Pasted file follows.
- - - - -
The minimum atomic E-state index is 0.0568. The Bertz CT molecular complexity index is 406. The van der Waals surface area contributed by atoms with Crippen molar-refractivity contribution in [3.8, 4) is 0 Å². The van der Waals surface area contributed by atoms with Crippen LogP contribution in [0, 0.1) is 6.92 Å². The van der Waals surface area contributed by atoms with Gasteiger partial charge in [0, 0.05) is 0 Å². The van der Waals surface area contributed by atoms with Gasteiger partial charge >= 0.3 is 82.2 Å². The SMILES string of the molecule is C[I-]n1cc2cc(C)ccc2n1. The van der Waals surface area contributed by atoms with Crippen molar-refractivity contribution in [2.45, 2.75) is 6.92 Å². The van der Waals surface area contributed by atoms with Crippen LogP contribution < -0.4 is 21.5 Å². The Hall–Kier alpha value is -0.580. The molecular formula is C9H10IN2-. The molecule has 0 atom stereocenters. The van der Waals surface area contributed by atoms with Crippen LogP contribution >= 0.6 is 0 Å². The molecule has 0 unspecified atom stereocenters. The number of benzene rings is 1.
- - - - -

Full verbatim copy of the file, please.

The minimum atomic E-state index is 0.0568. The Bertz CT molecular complexity index is 406. The van der Waals surface area contributed by atoms with Crippen molar-refractivity contribution in [3.8, 4) is 0 Å². The van der Waals surface area contributed by atoms with Crippen LogP contribution in [0, 0.1) is 6.92 Å². The van der Waals surface area contributed by atoms with Gasteiger partial charge in [0, 0.05) is 0 Å². The van der Waals surface area contributed by atoms with Gasteiger partial charge >= 0.3 is 82.2 Å². The SMILES string of the molecule is C[I-]n1cc2cc(C)ccc2n1. The van der Waals surface area contributed by atoms with Crippen molar-refractivity contribution in [2.45, 2.75) is 6.92 Å². The van der Waals surface area contributed by atoms with Crippen LogP contribution < -0.4 is 21.5 Å². The Hall–Kier alpha value is -0.580. The molecular formula is C9H10IN2-. The molecule has 0 atom stereocenters. The van der Waals surface area contributed by atoms with Crippen LogP contribution >= 0.6 is 0 Å². The molecule has 0 unspecified atom stereocenters. The number of benzene rings is 1.